Native bees of the ACT and NSW South Coast. A spotter’s guide

Native bees of the ACT and NSW South Coast. A spotter’s guide
By Peter Abbott,
Published by peterabbott@iinet.net.au
2022, 127 pp. Online price $30.
ISBN 978-0-646-86911-7

Review by Michael Batley

Bee spotters! What a great name for such an important body of scientific expertise. As I sat down to write this, I received an e-mail containing evidence that extends the known distribution of one of our bees by over 600 km. The bee is fairly common but is rarely found in museum collections, possibly because it favours tiny, inconspicuous flowers usually ignored by mere humans. This is only the most recent of many examples of discoveries made only because somebody bothered to look! We need many more pairs of eyes.

And now Peter Abbott has not only given us a new name for this invaluable group of watchers, but a very practical manual for new and old experienced enthusiasts. Given the number of species and photogenic qualities of our native bees, it is unsurprising that there have been an number of books about them in re-cent years, but Peter has recognised two important things. Firstly that such books are much more useful if the focus is narrowed a little by concentration on a specific region and secondly that not everyone has a microscope.
It does not mean that this book is only for readers living in the ACT. One would have to be north of Brisbane or inland from the Great Dividing Range, even in Victoria, before differences in composition of the bee fauna became important. And the very practical suggestions about en-joying native bees are applicable everywhere.

It may seem strange that what stood out for me in a book so comprehensively illustrated with high quality photographs was the clear and concise writing. A reader new to joys of the insect world will find a gentle introduction to native bees with help on when, where and how to look. This is followed by a central section of the book in which species are identified by easily observable characteristics, occasionally helped by features observable with a simple hand lens. Whether you prefer skimming photographs or written notes, this is the section that will be used as your reference when bee spotting.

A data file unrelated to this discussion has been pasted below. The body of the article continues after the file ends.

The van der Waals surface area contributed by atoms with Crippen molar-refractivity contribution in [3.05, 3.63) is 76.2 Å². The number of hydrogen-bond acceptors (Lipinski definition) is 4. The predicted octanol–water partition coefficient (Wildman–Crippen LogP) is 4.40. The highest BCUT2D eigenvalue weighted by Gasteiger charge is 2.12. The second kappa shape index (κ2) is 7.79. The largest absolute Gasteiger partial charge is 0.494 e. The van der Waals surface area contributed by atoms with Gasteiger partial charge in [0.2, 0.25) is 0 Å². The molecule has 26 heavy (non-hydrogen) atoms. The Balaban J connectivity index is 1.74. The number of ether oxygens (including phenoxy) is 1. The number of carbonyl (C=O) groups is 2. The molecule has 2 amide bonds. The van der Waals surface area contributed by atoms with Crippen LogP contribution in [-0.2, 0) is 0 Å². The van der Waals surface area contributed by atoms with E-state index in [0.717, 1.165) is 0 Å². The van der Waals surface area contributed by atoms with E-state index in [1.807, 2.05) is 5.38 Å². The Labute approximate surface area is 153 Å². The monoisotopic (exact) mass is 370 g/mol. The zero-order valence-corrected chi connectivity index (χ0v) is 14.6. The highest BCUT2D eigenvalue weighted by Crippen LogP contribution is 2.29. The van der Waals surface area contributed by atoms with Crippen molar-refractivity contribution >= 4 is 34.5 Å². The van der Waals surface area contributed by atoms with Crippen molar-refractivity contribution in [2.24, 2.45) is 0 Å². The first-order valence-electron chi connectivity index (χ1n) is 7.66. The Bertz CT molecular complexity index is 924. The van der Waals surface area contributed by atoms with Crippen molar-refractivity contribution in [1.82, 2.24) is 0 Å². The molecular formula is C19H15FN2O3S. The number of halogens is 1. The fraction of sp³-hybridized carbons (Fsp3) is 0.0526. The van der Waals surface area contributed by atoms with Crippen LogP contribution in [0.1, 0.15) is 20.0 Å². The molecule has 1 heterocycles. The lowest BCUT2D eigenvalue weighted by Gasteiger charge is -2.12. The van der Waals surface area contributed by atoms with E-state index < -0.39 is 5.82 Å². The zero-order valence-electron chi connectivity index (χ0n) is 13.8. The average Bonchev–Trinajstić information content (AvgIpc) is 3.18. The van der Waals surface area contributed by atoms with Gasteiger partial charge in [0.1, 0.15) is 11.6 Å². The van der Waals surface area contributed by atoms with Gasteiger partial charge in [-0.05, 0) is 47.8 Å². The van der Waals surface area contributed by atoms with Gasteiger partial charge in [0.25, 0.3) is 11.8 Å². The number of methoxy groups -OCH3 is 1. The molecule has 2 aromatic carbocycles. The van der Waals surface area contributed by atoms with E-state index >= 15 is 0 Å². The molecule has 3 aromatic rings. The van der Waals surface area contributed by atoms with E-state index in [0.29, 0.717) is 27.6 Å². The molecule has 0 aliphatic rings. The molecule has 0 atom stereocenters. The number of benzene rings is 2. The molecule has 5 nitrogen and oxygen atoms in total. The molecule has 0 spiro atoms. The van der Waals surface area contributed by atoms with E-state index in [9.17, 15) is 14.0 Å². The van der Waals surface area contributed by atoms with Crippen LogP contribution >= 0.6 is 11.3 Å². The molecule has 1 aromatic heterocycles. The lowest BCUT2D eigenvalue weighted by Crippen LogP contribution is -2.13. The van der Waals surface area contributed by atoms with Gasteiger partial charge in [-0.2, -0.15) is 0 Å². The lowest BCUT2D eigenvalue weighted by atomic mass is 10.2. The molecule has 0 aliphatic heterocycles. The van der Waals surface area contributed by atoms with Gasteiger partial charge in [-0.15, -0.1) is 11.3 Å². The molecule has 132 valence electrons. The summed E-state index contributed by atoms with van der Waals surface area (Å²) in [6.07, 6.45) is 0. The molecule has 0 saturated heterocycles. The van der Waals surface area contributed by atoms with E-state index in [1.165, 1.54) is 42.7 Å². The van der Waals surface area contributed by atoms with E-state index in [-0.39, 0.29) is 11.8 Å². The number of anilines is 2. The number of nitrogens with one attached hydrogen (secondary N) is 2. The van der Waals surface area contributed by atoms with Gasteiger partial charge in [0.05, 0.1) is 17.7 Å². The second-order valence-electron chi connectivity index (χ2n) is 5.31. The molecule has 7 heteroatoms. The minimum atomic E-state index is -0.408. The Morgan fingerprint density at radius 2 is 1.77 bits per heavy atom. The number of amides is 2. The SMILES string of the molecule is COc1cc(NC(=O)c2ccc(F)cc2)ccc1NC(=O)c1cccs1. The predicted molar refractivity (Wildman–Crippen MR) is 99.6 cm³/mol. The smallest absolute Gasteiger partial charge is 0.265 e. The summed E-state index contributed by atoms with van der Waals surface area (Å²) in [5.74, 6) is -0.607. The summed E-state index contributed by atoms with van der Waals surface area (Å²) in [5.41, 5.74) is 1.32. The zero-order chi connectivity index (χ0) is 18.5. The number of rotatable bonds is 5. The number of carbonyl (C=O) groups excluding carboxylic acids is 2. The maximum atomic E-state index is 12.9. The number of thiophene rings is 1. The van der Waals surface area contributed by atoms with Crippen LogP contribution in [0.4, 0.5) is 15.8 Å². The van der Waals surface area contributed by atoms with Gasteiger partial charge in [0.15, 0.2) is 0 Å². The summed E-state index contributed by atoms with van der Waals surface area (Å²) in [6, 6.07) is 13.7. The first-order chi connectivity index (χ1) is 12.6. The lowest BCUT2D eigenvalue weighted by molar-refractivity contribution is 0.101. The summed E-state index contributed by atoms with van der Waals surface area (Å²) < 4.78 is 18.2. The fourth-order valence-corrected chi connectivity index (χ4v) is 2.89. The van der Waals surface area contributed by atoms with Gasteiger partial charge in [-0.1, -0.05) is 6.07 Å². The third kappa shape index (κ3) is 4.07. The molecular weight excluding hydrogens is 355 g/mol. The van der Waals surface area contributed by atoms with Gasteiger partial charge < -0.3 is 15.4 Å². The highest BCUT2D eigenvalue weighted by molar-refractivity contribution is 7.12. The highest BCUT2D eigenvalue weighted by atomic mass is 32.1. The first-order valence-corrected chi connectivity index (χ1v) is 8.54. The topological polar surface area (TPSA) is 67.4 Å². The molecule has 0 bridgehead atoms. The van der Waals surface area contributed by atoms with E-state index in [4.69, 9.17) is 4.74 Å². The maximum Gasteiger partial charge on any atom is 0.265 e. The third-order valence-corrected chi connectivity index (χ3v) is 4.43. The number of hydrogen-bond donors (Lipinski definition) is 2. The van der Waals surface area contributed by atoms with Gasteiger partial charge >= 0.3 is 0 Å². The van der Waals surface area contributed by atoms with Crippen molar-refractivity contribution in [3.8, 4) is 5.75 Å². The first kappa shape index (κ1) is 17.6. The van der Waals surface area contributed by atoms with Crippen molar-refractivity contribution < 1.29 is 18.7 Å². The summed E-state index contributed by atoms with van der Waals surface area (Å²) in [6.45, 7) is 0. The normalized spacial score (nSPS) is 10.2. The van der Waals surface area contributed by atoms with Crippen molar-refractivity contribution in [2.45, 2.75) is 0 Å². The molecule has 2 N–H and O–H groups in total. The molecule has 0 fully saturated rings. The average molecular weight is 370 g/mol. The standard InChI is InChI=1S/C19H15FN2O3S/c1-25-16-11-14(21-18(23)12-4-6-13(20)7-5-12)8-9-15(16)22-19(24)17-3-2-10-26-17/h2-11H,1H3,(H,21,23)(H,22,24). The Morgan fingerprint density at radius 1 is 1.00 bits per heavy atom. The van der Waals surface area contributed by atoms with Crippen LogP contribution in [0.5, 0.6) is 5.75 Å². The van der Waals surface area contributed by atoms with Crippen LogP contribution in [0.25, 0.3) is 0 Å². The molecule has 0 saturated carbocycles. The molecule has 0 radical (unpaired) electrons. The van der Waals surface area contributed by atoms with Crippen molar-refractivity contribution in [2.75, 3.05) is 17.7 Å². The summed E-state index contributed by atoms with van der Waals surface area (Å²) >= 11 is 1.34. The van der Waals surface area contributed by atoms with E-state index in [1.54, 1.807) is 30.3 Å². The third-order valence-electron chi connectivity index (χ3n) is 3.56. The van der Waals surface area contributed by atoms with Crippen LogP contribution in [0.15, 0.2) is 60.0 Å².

It was pleasing to find that towards the end, the book addresses the important question of how to pass on your knowledge. There are many suggestions about ways in which you can become involved or encourage others to do so. I am unaware of any bee twitchers, but just in case, there is also a checklist of species Peter has found in the ACT and NSW South Coast. He knows, as do all of us who love bees, that the list will never be complete, but that one of the minor incentives for dedicated bee spotters is the hope that they may add a new name to the checklist or even better, find a previously unrecognised species.
Review by Michael Batley


Book launch
The launch of this wonderful new book was held in Pollinator Week on 12 November in the National Botanic Gardens in Canberra. The event was well attended and the high level of interest in the book is encouraging.

Unfortunately the spring weather here which has been less than ideal for native bee spotting!
Further details on the content of the book and its availability can be found at www.NativeBeesACT.net . The online price is
$30 (plus $6 postage).

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